Douglass ‘critical reflections on the Haitian Revolution should be understood as a contemplation of the moral wrongness of enslaving human beings supported by “American democratic Christian” as Douglass phrases it elsewhere as well as a meditation on “the metaethical level of morality’s relevance in exigent situations.” For Douglass, Haiti’s moral vision is her incomparable gift of revolutionary freedom to the entire world. This reasoning is consistent with Douglass’ felicitous choice of words for revolutionary Haiti, “a city upon a hill.”
Both Douglass and Hughes used the singular event of the Haitian Revolution as a historic example to articulate their perspective on race achievement, Black resistance, Black heroism, and collective self-determination as well as to inform us about the role of faith in this singular event in the Western world.
Yet, we must remember that the Haitian Revolution is a story where history, race, religion, and freedom meet. In 1757, in pre-revolutionary Haiti, maroon and religious leader François Makandal prophetically forecasted that the new masters of the island would be the blacks. Thirty-four years after Makandal’s death, radical religious leader Dutty Boukman and over two hundred slave insurgents launched a freedom movement that initiated the Haitian Revolution in August 1791.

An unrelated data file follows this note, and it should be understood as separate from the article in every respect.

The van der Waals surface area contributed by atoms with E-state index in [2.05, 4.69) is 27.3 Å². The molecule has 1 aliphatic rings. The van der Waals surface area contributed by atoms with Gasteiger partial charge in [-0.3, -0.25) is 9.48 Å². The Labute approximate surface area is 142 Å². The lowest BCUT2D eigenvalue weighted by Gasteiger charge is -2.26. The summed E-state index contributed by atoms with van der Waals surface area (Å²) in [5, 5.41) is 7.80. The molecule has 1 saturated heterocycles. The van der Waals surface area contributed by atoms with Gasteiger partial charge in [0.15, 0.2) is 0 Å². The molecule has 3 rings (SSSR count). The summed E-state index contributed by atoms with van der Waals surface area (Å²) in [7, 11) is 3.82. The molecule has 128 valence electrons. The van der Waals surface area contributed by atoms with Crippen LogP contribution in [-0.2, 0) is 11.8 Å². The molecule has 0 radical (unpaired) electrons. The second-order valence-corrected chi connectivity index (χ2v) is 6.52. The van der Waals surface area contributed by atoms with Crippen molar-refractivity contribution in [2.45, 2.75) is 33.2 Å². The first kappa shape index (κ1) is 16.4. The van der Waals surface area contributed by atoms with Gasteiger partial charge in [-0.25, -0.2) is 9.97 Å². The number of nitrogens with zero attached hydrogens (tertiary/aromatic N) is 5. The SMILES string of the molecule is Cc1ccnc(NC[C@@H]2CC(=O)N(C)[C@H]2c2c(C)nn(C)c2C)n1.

Boukman believed that the slave God was the “God of the Oppressed” who desired their total freedom and decolonization from the colonial order and white oppressors. Both Makandal and Boukman articulated a Black Theology of Liberation which is anti-colonial, anti-white oppressions; their religious imagination also counters white supremacist theories of race and refutes the racial colonization of religion and the divine.
Celucien L. Joseph, PhD (University of Texas at Dallas) is an adjunct Professor of English at Palm Beach State College. He is the author of the new book, Race, Religion, and The Haitian Revolution: Essays on Faith, Freedom and Decolonization (CreateSpace, 2012). Professor Joseph is also working on two forthcoming books, “Religious Métissage: The Religious Imagination and ideas of Jean Price-Mars” (Wipf & Stock, 2013), and “Faith, Secular Humanism, and Social Development: Jacques Roumain’s Engagements with Religion and Critical Theory” (University Press of America, 2013).
Note: the opinions expressed in Caribbean Journal Op-Eds are those of the author and do not necessarily reflect the views of the Caribbean Journal.